Input sought on application for federal waiver extension

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The Kentucky Department of Education is seeking feedback on its request for a one-year extension of a federal waiver granting the state flexibility under the Elementary and Secondary Education Act (ESEA) of 1965 – reauthorized in 2001 as the No Child Left Behind (NCLB) Act.

The waiver, first granted in 2012, allows the state flexibility in determining Adequate Yearly Progress, implementing school improvement requirements, and allocation of federal funding among other things. It also has allowed Kentucky to operate with one comprehensive system of accountability for both state and federal purposes.

After Congress failed to reauthorize NCLB, which expired in 2007, the United States Department of Education (USED) provided relief from some specific requirements in exchange for rigorous and comprehensive state-developed plans designed to improve educational outcomes for all students, close achievement gaps, increase equity, and improve the quality of instruction. Kentucky is among 43 states, the District of Columbia and Puerto Rico approved for ESEA flexibility.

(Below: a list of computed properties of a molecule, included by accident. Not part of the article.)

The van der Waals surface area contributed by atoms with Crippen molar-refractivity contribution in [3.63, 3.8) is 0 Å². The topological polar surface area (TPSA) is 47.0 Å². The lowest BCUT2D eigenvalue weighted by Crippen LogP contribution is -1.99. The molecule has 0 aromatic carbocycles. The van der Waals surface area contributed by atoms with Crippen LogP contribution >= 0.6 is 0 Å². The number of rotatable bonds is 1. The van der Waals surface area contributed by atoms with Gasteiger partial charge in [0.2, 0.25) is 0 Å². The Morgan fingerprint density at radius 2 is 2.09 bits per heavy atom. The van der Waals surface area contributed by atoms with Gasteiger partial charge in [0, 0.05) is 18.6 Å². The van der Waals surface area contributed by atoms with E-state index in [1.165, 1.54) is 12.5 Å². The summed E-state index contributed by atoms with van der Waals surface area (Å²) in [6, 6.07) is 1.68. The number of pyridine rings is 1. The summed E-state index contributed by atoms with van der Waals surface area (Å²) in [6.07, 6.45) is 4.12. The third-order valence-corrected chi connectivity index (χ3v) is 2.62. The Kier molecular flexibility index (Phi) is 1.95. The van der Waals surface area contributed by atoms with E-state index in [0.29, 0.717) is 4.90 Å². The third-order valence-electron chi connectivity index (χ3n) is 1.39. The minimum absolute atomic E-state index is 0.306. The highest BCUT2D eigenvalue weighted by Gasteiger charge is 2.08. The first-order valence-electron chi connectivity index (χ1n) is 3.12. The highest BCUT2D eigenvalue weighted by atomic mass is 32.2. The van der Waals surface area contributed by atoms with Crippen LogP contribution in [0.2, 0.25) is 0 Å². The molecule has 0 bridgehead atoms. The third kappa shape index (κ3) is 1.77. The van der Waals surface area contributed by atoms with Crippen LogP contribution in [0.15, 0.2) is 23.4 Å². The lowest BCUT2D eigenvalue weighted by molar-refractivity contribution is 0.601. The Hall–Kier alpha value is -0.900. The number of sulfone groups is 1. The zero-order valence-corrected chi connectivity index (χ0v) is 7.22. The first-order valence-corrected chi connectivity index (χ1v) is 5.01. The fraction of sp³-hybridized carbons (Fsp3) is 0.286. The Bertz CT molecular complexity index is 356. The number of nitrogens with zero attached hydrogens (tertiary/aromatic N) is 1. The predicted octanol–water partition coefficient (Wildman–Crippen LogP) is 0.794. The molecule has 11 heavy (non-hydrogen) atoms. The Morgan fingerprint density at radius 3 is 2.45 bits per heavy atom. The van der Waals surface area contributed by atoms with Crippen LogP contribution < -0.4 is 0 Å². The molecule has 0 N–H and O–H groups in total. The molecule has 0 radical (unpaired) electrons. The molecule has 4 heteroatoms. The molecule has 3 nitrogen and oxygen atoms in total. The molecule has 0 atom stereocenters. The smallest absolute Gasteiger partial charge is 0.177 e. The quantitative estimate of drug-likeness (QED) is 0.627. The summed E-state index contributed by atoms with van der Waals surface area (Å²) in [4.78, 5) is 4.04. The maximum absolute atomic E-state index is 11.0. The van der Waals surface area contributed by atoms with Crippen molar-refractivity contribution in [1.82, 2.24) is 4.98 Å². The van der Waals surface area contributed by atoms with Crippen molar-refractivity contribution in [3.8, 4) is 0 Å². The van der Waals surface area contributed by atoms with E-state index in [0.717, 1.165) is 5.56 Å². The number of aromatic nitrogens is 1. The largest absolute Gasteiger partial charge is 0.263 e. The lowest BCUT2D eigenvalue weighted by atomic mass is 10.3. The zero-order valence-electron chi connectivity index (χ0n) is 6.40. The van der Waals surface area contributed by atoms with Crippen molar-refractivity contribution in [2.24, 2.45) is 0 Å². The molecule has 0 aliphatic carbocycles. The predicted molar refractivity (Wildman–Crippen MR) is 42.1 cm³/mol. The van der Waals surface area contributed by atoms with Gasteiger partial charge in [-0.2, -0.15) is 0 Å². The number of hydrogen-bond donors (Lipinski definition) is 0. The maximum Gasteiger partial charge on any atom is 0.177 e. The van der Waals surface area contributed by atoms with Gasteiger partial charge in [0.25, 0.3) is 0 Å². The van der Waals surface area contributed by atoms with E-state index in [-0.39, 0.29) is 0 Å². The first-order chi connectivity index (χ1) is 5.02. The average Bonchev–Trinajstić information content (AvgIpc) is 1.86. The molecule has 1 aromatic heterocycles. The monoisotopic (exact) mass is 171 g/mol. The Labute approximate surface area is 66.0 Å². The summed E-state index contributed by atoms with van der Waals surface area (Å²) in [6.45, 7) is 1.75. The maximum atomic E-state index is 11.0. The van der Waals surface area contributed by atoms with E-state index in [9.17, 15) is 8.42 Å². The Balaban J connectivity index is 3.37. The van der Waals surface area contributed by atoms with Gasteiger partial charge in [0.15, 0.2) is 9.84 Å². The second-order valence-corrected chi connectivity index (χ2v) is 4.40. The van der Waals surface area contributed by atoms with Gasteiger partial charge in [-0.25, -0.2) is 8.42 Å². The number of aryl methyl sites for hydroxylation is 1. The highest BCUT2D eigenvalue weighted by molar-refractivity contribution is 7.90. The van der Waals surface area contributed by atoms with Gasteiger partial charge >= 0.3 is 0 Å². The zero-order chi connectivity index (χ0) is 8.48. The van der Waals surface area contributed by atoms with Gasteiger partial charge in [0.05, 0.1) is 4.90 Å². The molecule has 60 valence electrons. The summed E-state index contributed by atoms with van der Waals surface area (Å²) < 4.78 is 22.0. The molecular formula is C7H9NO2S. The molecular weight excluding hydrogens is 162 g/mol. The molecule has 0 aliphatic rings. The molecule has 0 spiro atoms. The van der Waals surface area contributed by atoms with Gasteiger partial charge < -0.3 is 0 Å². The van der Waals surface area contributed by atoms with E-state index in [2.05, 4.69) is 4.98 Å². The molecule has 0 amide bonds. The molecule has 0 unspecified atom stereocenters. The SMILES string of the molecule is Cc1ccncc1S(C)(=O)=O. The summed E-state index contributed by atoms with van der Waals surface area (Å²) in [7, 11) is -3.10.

The Kentucky Department of Education has posted the state’s draft extension request (in redline format as required by USED) on the KDE website and welcomes public comment prior to submission to USED in early May. Comments and feedback may be sent to Mary Ann Miller, executive director of the Kentucky Board of Education at maryann.miller@education.ky.gov.

Comments will be accepted until the close of business on Wednesday, April 30.

USED is offering states a one-year extension to allow them to move forward with the work of implementing college- and career-ready standards, more effective accountability systems for all students, and teacher and principal evaluation and support systems. The one-year extension will allow USED and state education agencies to gather additional information on successes and challenges in the implementation of reforms committed to under ESEA flexibility, in order to improve current systems and better support students and teachers.

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